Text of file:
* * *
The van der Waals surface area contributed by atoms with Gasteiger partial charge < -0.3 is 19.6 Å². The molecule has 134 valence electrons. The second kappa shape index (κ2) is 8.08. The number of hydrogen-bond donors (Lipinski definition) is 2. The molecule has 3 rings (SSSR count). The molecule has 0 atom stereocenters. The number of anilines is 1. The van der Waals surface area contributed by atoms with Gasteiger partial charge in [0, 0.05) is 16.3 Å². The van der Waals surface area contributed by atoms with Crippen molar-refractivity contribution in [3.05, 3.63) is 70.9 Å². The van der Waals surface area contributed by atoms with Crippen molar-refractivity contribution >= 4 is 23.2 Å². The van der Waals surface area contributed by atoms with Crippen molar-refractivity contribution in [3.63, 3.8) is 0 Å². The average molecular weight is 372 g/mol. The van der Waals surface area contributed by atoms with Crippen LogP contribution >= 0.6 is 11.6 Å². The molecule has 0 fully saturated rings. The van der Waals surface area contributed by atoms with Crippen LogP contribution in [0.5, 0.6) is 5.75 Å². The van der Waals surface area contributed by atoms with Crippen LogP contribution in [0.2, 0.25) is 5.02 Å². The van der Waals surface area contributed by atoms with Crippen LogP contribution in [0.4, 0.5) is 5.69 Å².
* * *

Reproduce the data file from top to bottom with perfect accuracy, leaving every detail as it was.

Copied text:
The van der Waals surface area contributed by atoms with Gasteiger partial charge < -0.3 is 19.6 Å². The molecule has 134 valence electrons. The second kappa shape index (κ2) is 8.08. The number of hydrogen-bond donors (Lipinski definition) is 2. The molecule has 3 rings (SSSR count). The molecule has 0 atom stereocenters. The number of anilines is 1. The van der Waals surface area contributed by atoms with Gasteiger partial charge in [0, 0.05) is 16.3 Å². The van der Waals surface area contributed by atoms with Crippen molar-refractivity contribution in [3.05, 3.63) is 70.9 Å². The van der Waals surface area contributed by atoms with Crippen molar-refractivity contribution >= 4 is 23.2 Å². The van der Waals surface area contributed by atoms with Crippen molar-refractivity contribution in [3.63, 3.8) is 0 Å². The average molecular weight is 372 g/mol. The van der Waals surface area contributed by atoms with Crippen LogP contribution >= 0.6 is 11.6 Å². The molecule has 0 fully saturated rings. The van der Waals surface area contributed by atoms with Crippen LogP contribution in [0.5, 0.6) is 5.75 Å². The van der Waals surface area contributed by atoms with Crippen LogP contribution in [0.2, 0.25) is 5.02 Å². The van der Waals surface area contributed by atoms with Crippen LogP contribution in [0.4, 0.5) is 5.69 Å².